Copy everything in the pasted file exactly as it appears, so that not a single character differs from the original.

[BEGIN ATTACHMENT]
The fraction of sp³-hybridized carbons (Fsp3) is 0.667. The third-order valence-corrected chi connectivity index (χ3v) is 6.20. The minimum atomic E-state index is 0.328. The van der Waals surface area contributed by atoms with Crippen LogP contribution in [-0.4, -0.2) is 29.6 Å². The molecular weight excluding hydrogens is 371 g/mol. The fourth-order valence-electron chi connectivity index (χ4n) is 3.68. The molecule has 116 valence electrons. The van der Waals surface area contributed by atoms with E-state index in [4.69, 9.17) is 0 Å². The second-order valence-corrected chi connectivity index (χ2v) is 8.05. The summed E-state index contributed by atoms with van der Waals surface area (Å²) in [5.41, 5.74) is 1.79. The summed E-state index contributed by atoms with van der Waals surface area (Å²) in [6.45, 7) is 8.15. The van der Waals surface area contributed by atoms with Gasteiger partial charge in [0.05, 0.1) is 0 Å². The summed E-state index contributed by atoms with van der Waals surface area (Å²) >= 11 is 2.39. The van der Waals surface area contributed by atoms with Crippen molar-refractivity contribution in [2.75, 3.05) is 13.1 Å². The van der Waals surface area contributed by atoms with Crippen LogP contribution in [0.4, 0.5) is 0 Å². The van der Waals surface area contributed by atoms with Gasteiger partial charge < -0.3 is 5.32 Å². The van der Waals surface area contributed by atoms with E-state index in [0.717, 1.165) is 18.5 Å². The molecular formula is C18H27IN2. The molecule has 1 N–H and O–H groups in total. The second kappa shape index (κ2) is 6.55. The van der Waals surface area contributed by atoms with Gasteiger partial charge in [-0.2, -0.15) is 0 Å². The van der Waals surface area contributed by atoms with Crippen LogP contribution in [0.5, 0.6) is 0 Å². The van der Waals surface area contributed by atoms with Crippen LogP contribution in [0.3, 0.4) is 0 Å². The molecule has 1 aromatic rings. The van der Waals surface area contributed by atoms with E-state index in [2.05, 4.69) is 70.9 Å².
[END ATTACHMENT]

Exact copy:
The fraction of sp³-hybridized carbons (Fsp3) is 0.667. The third-order valence-corrected chi connectivity index (χ3v) is 6.20. The minimum atomic E-state index is 0.328. The van der Waals surface area contributed by atoms with Crippen LogP contribution in [-0.4, -0.2) is 29.6 Å². The molecular weight excluding hydrogens is 371 g/mol. The fourth-order valence-electron chi connectivity index (χ4n) is 3.68. The molecule has 116 valence electrons. The van der Waals surface area contributed by atoms with E-state index in [4.69, 9.17) is 0 Å². The second-order valence-corrected chi connectivity index (χ2v) is 8.05. The summed E-state index contributed by atoms with van der Waals surface area (Å²) in [5.41, 5.74) is 1.79. The summed E-state index contributed by atoms with van der Waals surface area (Å²) in [6.45, 7) is 8.15. The van der Waals surface area contributed by atoms with Gasteiger partial charge in [0.05, 0.1) is 0 Å². The summed E-state index contributed by atoms with van der Waals surface area (Å²) >= 11 is 2.39. The van der Waals surface area contributed by atoms with Crippen molar-refractivity contribution in [2.75, 3.05) is 13.1 Å². The van der Waals surface area contributed by atoms with Crippen LogP contribution in [0.4, 0.5) is 0 Å². The van der Waals surface area contributed by atoms with Gasteiger partial charge < -0.3 is 5.32 Å². The van der Waals surface area contributed by atoms with E-state index in [0.717, 1.165) is 18.5 Å². The molecular formula is C18H27IN2. The molecule has 1 N–H and O–H groups in total. The second kappa shape index (κ2) is 6.55. The van der Waals surface area contributed by atoms with Gasteiger partial charge in [-0.2, -0.15) is 0 Å². The van der Waals surface area contributed by atoms with Crippen LogP contribution in [0.5, 0.6) is 0 Å². The van der Waals surface area contributed by atoms with Crippen LogP contribution in [0.3, 0.4) is 0 Å². The molecule has 1 aromatic rings. The van der Waals surface area contributed by atoms with E-state index in [2.05, 4.69) is 70.9 Å².